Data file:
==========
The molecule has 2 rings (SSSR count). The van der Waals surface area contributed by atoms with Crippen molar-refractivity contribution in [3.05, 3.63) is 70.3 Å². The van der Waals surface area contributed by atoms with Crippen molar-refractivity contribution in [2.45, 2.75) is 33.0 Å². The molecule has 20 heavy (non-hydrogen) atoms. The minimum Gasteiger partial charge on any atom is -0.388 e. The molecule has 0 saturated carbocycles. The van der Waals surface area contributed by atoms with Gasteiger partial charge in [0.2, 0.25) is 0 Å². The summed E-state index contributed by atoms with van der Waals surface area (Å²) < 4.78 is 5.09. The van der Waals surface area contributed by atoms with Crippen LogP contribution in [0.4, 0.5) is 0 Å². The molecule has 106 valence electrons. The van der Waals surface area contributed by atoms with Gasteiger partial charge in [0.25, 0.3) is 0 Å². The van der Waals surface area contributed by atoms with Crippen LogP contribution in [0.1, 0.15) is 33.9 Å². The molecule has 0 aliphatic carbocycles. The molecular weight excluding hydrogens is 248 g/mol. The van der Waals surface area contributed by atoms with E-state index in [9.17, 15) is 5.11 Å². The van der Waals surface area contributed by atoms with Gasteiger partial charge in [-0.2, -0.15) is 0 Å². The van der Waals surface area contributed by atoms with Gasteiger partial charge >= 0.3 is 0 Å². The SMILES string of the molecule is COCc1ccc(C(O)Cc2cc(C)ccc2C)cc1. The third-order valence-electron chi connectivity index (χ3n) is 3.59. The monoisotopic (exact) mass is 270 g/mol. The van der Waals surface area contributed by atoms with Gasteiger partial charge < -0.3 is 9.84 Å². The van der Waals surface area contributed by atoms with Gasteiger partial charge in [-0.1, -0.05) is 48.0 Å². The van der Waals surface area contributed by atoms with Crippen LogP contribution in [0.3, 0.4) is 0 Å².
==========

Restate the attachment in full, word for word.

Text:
The molecule has 2 rings (SSSR count). The van der Waals surface area contributed by atoms with Crippen molar-refractivity contribution in [3.05, 3.63) is 70.3 Å². The van der Waals surface area contributed by atoms with Crippen molar-refractivity contribution in [2.45, 2.75) is 33.0 Å². The molecule has 20 heavy (non-hydrogen) atoms. The minimum Gasteiger partial charge on any atom is -0.388 e. The molecule has 0 saturated carbocycles. The van der Waals surface area contributed by atoms with Gasteiger partial charge in [0.2, 0.25) is 0 Å². The summed E-state index contributed by atoms with van der Waals surface area (Å²) < 4.78 is 5.09. The van der Waals surface area contributed by atoms with Crippen LogP contribution in [0.4, 0.5) is 0 Å². The molecule has 106 valence electrons. The van der Waals surface area contributed by atoms with Gasteiger partial charge in [0.25, 0.3) is 0 Å². The van der Waals surface area contributed by atoms with Crippen LogP contribution in [0.1, 0.15) is 33.9 Å². The molecule has 0 aliphatic carbocycles. The molecular weight excluding hydrogens is 248 g/mol. The van der Waals surface area contributed by atoms with E-state index in [9.17, 15) is 5.11 Å². The van der Waals surface area contributed by atoms with Gasteiger partial charge in [-0.2, -0.15) is 0 Å². The van der Waals surface area contributed by atoms with Gasteiger partial charge >= 0.3 is 0 Å². The SMILES string of the molecule is COCc1ccc(C(O)Cc2cc(C)ccc2C)cc1. The third-order valence-electron chi connectivity index (χ3n) is 3.59. The monoisotopic (exact) mass is 270 g/mol. The van der Waals surface area contributed by atoms with Gasteiger partial charge < -0.3 is 9.84 Å². The van der Waals surface area contributed by atoms with Gasteiger partial charge in [-0.1, -0.05) is 48.0 Å². The van der Waals surface area contributed by atoms with Crippen LogP contribution in [0.3, 0.4) is 0 Å².